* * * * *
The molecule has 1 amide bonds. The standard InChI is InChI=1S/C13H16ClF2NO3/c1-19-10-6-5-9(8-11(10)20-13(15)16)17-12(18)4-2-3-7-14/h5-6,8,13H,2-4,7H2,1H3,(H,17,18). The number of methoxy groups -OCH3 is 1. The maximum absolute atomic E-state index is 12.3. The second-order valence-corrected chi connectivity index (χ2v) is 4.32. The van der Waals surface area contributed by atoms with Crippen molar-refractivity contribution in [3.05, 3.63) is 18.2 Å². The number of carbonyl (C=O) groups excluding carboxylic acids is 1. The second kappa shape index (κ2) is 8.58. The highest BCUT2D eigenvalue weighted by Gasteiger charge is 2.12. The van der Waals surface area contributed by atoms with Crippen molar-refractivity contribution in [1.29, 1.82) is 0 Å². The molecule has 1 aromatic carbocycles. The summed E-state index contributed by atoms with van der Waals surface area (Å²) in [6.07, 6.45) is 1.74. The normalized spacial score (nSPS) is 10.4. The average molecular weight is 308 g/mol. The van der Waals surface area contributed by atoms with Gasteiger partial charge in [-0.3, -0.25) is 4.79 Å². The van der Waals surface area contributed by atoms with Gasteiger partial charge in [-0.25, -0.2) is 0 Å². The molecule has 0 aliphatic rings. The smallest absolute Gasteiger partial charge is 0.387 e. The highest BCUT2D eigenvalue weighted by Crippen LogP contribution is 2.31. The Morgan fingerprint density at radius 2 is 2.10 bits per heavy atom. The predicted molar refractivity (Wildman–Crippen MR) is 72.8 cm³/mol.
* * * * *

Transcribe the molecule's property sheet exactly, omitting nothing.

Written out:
The molecule has 1 amide bonds. The standard InChI is InChI=1S/C13H16ClF2NO3/c1-19-10-6-5-9(8-11(10)20-13(15)16)17-12(18)4-2-3-7-14/h5-6,8,13H,2-4,7H2,1H3,(H,17,18). The number of methoxy groups -OCH3 is 1. The maximum absolute atomic E-state index is 12.3. The second-order valence-corrected chi connectivity index (χ2v) is 4.32. The van der Waals surface area contributed by atoms with Crippen molar-refractivity contribution in [3.05, 3.63) is 18.2 Å². The number of carbonyl (C=O) groups excluding carboxylic acids is 1. The second kappa shape index (κ2) is 8.58. The highest BCUT2D eigenvalue weighted by Gasteiger charge is 2.12. The van der Waals surface area contributed by atoms with Crippen molar-refractivity contribution in [1.29, 1.82) is 0 Å². The molecule has 1 aromatic carbocycles. The summed E-state index contributed by atoms with van der Waals surface area (Å²) in [6.07, 6.45) is 1.74. The normalized spacial score (nSPS) is 10.4. The average molecular weight is 308 g/mol. The van der Waals surface area contributed by atoms with Gasteiger partial charge in [-0.3, -0.25) is 4.79 Å². The van der Waals surface area contributed by atoms with Gasteiger partial charge in [-0.25, -0.2) is 0 Å². The molecule has 0 aliphatic rings. The smallest absolute Gasteiger partial charge is 0.387 e. The highest BCUT2D eigenvalue weighted by Crippen LogP contribution is 2.31. The Morgan fingerprint density at radius 2 is 2.10 bits per heavy atom. The predicted molar refractivity (Wildman–Crippen MR) is 72.8 cm³/mol.